Mental Health Act 2014

Understanding the Mental Health Act

COP Code of Practice

SCT Supervised Community Treatment

AMHP Approved Mental Health Professional

ASW Approved Social Worker

AOT Assertive Outreach Team

PICU Psychiatric Intensive Care Unit

AC Approved Clinician

RC Responsible Clinician

NR Nearest Relative

LPA Lasting Power of Attorney

SOAD Second Opinion Appointed Doctors

ECT Electric Convulsive Therapy

We are in the middle of the greatest changes in mental health law in a century. This started with the introduction of the Mental Capacity Act in October 2007, continued with amendments to the Mental Health Act (MHA) in November 2008, and will finish with a final flourish when the Deprivation of Liberty Safeguards come into effect to April 2009.

But what do these changes mean for Psychiatrists and other doctors? This article explores the changes.

The Mental Health Act 1983 (as amended by the Mental Health Act 2007)

Although the structure of the Mental Health Act remains the same – for example, compulsory admission to hospital still requires the recommendations of 2 doctors and the agreement of an Approved Mental Health Professional (the replacement of the ASW), the Act has been amended in the following ways:

Key Change 1

Introducing a Simplified Single Definition of Mental Disorder.

Key Change 2

Abolishing the ‘Treatability’ Test and introducing a new Appropriate Medical Treatment Test.

Key Change 3

Ensuring that Age Appropriate Services are available to any patients admitted to hospital who are aged under 18 (anticipated by 2010).

Key Change 4

Broadening the Professional Groups that can take particular roles.

Key Change 5

Introducing the right for patients to apply to court to displace their Nearest Relative, and including civil partners in the list of potential nearest relatives.

Key Change 6

Ensuring that patients have a right to an Advocacy Service when under compulsion (implemented in 2009).

Key Change 7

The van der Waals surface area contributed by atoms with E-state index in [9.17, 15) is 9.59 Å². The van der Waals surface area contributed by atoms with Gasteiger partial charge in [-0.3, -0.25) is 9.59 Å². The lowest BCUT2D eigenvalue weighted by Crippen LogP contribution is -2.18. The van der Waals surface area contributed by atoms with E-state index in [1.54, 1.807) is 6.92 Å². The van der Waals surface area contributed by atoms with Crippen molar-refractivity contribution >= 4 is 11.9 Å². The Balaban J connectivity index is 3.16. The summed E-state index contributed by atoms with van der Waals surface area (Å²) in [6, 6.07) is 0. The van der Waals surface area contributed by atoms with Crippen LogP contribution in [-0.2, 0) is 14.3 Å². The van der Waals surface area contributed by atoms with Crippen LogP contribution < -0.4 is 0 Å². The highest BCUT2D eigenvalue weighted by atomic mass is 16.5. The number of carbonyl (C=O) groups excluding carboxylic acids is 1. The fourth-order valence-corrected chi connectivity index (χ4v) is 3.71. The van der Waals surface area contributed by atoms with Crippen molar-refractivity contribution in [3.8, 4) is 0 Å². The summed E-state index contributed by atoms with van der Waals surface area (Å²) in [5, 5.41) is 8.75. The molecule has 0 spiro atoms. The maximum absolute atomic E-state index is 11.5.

Introducing new safeguards regarding Patients and Electro-Convulsive Therapy.

Key Change 8

Introducing a new provision to allow Supervised Community Treatment. This allows a patient detained on a treatment order to receive their treatment in the community rather than as an in-patient.

Key Change 9

Earlier automatic referral to a Mental Health Review Tribunal (Tribunal) where patients don’t apply themselves. & new Tribunal system structure.

Key Change10

New ‘2nd Professional’ role for renewal of section 3.

All these changes need to be seen within the context of the Guiding Principles and the clarified legal status of the Code of Practice (COP).

  • The MHA tells us WHAT to do
  • The COP explains HOW to do it
  • The Guiding Principles help us to apply the MHA and COP in INDIVIDUAL SITUATIONS

The status of the Code of Practice

The Act makes it clear that professionals, including doctors, are expected to follow the guidance of the Code of Practice, or explain why they haven’t done so. It also makes it clear that professionals are expected to take account of a number of issues, the guiding principles, when making decisions.

The Principles:

Purpose

Decisions under the Act must be taken with a view to minimising the undesirable effects of mental disorder, by maximising the safety and well-being (mental and physical) of patients, promoting their recovery and protecting other people from harm.

Least restriction

People taking action without a patient’s consent must attempt to keep to a minimum the restrictions they impose on the patient’s liberty, having regard to the purpose for which the restrictions are imposed.

Respect

People taking decisions under the Act must recognise and respect the diverse needs, values and circumstances of each patient, including their race, religion, culture, gender, age, sexual orientation and any disability. They must consider the patient’s views, wishes and feelings (whether expressed at the time or in advance), so far as they are reasonably ascertainable, and follow those wishes wherever practicable and consistent with the purpose of the decision. There must be no unlawful discrimination.